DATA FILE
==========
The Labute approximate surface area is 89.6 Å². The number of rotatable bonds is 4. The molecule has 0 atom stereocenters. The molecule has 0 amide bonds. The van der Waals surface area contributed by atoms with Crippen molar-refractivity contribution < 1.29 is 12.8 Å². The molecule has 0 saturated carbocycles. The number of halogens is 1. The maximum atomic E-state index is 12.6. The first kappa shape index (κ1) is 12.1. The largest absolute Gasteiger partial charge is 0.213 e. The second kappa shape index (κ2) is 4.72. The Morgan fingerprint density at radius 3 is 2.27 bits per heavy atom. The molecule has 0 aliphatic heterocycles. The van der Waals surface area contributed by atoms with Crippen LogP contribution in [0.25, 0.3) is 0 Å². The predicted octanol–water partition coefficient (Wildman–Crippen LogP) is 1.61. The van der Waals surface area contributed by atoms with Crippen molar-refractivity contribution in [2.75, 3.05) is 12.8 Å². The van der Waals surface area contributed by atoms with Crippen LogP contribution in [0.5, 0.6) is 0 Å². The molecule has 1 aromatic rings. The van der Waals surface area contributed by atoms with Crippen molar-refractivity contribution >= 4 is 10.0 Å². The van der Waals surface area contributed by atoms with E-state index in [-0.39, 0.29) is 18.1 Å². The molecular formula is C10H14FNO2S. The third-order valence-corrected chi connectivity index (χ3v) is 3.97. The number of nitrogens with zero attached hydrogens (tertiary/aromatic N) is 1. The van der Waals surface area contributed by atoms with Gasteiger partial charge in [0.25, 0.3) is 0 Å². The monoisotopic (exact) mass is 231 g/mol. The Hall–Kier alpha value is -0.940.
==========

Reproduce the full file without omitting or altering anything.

The Labute approximate surface area is 89.6 Å². The number of rotatable bonds is 4. The molecule has 0 atom stereocenters. The molecule has 0 amide bonds. The van der Waals surface area contributed by atoms with Crippen molar-refractivity contribution < 1.29 is 12.8 Å². The molecule has 0 saturated carbocycles. The number of halogens is 1. The maximum atomic E-state index is 12.6. The first kappa shape index (κ1) is 12.1. The largest absolute Gasteiger partial charge is 0.213 e. The second kappa shape index (κ2) is 4.72. The Morgan fingerprint density at radius 3 is 2.27 bits per heavy atom. The molecule has 0 aliphatic heterocycles. The van der Waals surface area contributed by atoms with Crippen LogP contribution in [0.25, 0.3) is 0 Å². The predicted octanol–water partition coefficient (Wildman–Crippen LogP) is 1.61. The van der Waals surface area contributed by atoms with Crippen molar-refractivity contribution in [2.75, 3.05) is 12.8 Å². The van der Waals surface area contributed by atoms with Crippen LogP contribution in [0.5, 0.6) is 0 Å². The molecule has 1 aromatic rings. The van der Waals surface area contributed by atoms with Crippen molar-refractivity contribution >= 4 is 10.0 Å². The van der Waals surface area contributed by atoms with E-state index in [-0.39, 0.29) is 18.1 Å². The molecular formula is C10H14FNO2S. The third-order valence-corrected chi connectivity index (χ3v) is 3.97. The number of nitrogens with zero attached hydrogens (tertiary/aromatic N) is 1. The van der Waals surface area contributed by atoms with Gasteiger partial charge in [0.25, 0.3) is 0 Å². The monoisotopic (exact) mass is 231 g/mol. The Hall–Kier alpha value is -0.940.